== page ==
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Category: History

Christmas and Candlelight at Historic Washington State Park in Washington, Ark., is a delightful time to connect with our rich Arkansas history and experience Historic Washington at its finest. This year’s 30th Annual Christmas and Candlelight is Dec. 3rd and Dec. 10th. Historian Chris Adams says, “Even if you have toured the park before, you’re in for a special treat. You can tour homes and buildings that were unavailable throughout…

Read More Christmas and Candlelight at Historic Washington State Park

When you think of the Civilian Conservation Corps (CCC) boys building Devil’s Den State Park in the 1930s, you may think of the rustic style park architecture that mirrors its natural settings and beautiful stonework. But what about their way of life during this time? The Devil’s Den CCC had a mess crew of six men. These men prepared three meals a day for a group of around 200.  Apparently the…

Read More The Legacy of the CCC at Devil’s Den State Park

  Fall officially started on September 22 this year. We know that by simply looking at a calendar on our wall. But the people who lived here in Arkansas a thousand years ago didn’t have that modern convenience. Instead, their calendar was the landscape.  It’s really interesting how they did it, and without any modern tools. At Toltec Mounds Archeological State Park, there are the remains of ancient earthworks that are…

Read More Unexpected Challenge at Toltec Mounds Archeological State Park

Imagine a group of Indians sitting quietly under the shade of a tree, wiping sweat from their brow and calculating how many more trips they must make with their baskets to complete their newest mound.  They have made countless trips already and their efforts are almost complete.  Hard work and sweat were some of the tools used recently to preserve a piece of Arkansas’ history.  Recently, the staff at Toltec…

Read More Hard Work and Sweat

For kids here in Arkansas, August means it’s time to head back to school.  The end of the summer is near.  School sports have started, school supply shopping is in full swing, and kids are slipping back into their educational routines.  However, a few weeks ago many of our kids were enjoying their summer breaks without a thought of routine and involving themselves in one of my best summer memories:…

Read More Growing up in day camps

On December 1, 2010, Petit Jean State Park’s historic Mather Lodge closed its doors – but not forever.  The lodge closed for more than a year’s restoration, renovation and major rebuilding.  On the first of December, for the first time in nearly a half-century, the day had come again to begin construction on a modern new restaurant to adjoin the old lodge – a restaurant designed by architects to capture…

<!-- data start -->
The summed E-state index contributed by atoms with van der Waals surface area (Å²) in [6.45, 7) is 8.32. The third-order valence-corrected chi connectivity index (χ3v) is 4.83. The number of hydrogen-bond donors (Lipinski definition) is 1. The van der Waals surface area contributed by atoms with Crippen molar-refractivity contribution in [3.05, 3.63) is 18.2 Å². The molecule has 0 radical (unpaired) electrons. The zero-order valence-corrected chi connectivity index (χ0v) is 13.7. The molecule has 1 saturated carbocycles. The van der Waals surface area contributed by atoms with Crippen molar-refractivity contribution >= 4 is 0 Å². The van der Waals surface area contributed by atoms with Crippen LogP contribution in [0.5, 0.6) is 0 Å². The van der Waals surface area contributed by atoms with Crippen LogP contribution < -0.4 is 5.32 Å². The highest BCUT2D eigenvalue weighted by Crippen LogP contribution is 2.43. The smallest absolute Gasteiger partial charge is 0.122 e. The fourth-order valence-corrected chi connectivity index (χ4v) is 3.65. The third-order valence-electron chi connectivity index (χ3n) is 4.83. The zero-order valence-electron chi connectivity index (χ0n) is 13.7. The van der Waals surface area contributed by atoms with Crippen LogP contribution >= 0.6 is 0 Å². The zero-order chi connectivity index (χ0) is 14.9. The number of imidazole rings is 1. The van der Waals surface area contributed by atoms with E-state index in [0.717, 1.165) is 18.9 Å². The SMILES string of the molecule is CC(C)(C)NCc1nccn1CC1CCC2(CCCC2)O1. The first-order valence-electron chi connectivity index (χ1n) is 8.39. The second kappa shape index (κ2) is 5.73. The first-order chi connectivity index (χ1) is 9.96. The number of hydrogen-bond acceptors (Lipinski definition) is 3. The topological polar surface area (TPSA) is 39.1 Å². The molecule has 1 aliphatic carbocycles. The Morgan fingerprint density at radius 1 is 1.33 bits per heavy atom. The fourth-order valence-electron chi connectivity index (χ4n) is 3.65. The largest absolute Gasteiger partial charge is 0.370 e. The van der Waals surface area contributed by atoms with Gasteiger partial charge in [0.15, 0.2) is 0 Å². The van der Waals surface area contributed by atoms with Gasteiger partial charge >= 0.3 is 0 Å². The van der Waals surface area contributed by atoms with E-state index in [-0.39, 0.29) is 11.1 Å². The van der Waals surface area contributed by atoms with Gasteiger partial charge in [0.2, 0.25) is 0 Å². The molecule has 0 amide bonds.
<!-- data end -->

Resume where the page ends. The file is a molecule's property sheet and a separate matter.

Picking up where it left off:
Read More The Once and Future Mather Lodge

One more time, I go over the list in my hand. Baskets of wool, mohair and cotton, check drop spindles, check koolaid for dyeing, check gallon jars for koolaid, check Hand cards, check Niddy noddy, check and on down the row. I think I’m all packed to teach the first day of the Sheep to Shawl class at the Ozark Folk Center’s Folk School. The students in the class will…

Read More Laughing and Learning

Interpreters, like most educators, know what it is like to operate on a shoe string budget – utilizing the resources at hand (leaves, seeds, and scenic vistas) and re-utilizing everyday materials (popsicle sticks, material scraps, and my favorite – peanut butter jars). There is something gratifying about not needing all the bells and whistles to highlight the significance of a place as special as Devil’s Den State Park.  However, when…

Read More When All is Lost

I have an atypical Park Interpreter station here at Parkin Archeological State Park.  The largest part of my job seems to be researching Arkansas History. Arkansas is an exceptionally colorful state, with complex and vivid stories about things you wouldn’t believe, not even if I told you.  This is one of those great Arkansas stories- the story of Aunt Caroline Dye. One of Arkansas’ biggest Blues legends wasn’t even a…

Read More The Hoo Doo Woman of Arkansas

The fallen leaves crunch under my feet as I walk down the path from the Administration building to the Homespun Gift Shop. The sunlight has a strobe effect through the newly barren limbs.  I pull my jacket snug in front and wish I had remembered a hat. John the potter hollers a friendly, “Hello,” from the front of his workshop. I reply in kind and continue on my errand. It’s…

Read More Winter at the Ozark Folk Center State Park